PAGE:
By 5:30 p.m. on Thursday night, a crowd had already gathered outside Green Line Cafe on the corner of 42nd and Baltimore streets, drawn by the smell of barbeque and an eclectic dish — “carrot dogs.”
It was the Baltimore Avenue Dollar Stroll, an evening where businesses along Baltimore Avenue, from 42nd to 50th streets, offered samplings of neighborhood goods for only a dollar.
In its third year, the event aims to “raise awareness of the local businesses on Baltimore Avenue” and “to expand [students’] horizons in terms of what’s just off campus,” Dollar Stroll coordinator and University City District Director of Marketing and Communications Lori Brennan said.
And the neighborhood turned out in force. Stands offering everything from exotic food to vintage records lined the street alongside live musicians and community group advocates.
Some of the most popular restaurants included Desi Village, offering Indian cuisine, and Vietnamese restaurant Vientiane Café.
The longest lines, however, formed in front the dessert booths, whose offerings ranged from ice cream at Milk and Honey Market — a corner store on 44th Street serving locally-grown produce — to gourmet cupcakes at the Sweet Box Cupcakes truck.
The stands weren’t limited just to food, however, and local jewelry makers and record stores advertised their wares, also going for no more than a dollar.
Alongside merchants offering yoga lessons and theater tickets, Philadelphia resident Pamela Haines sought to raise awareness and funds for a local family center, selling used books, home-baked goods and distributing informational flyers.
Only a few blocks away, fellow volunteer Ben Sears and his co-workers sought to raise awareness of a different kind. Operating out of Bindlestiff Books on 45th Street — a reading room that stocks political books with a Marxist bent, Sears explained — they informed both local residents and students of the new Pennsylvania voter ID laws, while encouraging them to register to vote.
While the overall atmosphere was festive, some local businesses, such as Milk and Honey, faced disgruntled regular customers, frustrated by the business’ focus on the Dollar Stroll at the expense of its normal operations.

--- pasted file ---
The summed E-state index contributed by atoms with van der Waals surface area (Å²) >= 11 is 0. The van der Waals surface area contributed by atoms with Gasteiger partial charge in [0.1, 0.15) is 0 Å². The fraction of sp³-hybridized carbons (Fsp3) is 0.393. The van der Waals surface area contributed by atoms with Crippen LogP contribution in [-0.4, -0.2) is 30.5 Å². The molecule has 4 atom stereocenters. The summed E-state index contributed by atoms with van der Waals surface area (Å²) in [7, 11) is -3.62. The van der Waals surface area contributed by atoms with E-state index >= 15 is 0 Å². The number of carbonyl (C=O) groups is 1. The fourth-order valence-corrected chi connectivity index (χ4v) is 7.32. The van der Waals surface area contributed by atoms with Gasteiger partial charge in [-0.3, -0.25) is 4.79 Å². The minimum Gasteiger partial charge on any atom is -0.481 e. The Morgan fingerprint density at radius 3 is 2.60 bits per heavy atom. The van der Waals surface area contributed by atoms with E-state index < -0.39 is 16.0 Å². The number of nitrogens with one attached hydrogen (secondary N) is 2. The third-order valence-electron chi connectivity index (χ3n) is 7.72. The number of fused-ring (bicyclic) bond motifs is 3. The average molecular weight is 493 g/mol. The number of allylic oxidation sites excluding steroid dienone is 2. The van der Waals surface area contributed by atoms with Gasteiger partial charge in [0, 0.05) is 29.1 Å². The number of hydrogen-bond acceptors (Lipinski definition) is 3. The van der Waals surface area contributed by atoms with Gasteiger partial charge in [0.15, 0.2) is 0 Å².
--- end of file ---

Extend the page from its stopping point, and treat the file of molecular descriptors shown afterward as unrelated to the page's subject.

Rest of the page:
However, Shannon Coble, one of the store’s workers, said past Dollar Strolls have brought in new customers who became regular patrons once they found the store “had more to offer than just ice cream.”
College sophomore Tatiana Rodriguez and College and Nursing sophomore Ally Coopersmith agreed that they would make the trek back out to Milk and Honey. For some of the other attractions, however, it was just too far.
But Coopersmith and Rodriguez did enjoy the Dollar Stroll while they were there. “I really liked the sample size and how all the food was from a different nationality,” Rodriguez said.
Coopersmith added that the Stroll had “just a really nice ambiance,” while David Little, who worked a music stand offering sample CDs, said it was “very free.”
“There’s a mix of students, neighbors and people who’ve never been to University City before,” Brennan said of the event. This easy intermixing was visible everywhere, from the lines outside the stands to the crowd around the concert playing at the 46th Street triangle.
Lloyd Alexander, a member of the band The Makes, which performed this year and at two previous Dollar Strolls, spoke to what a great neighborhood West Philadelphia is, with its mix of students and older home owners. He said he was particularly happy to be “playing for everybody rather than being some prize ticket item.”
“It shows a good way to have fun without being too dangerous or spending too much money,” Alexander said.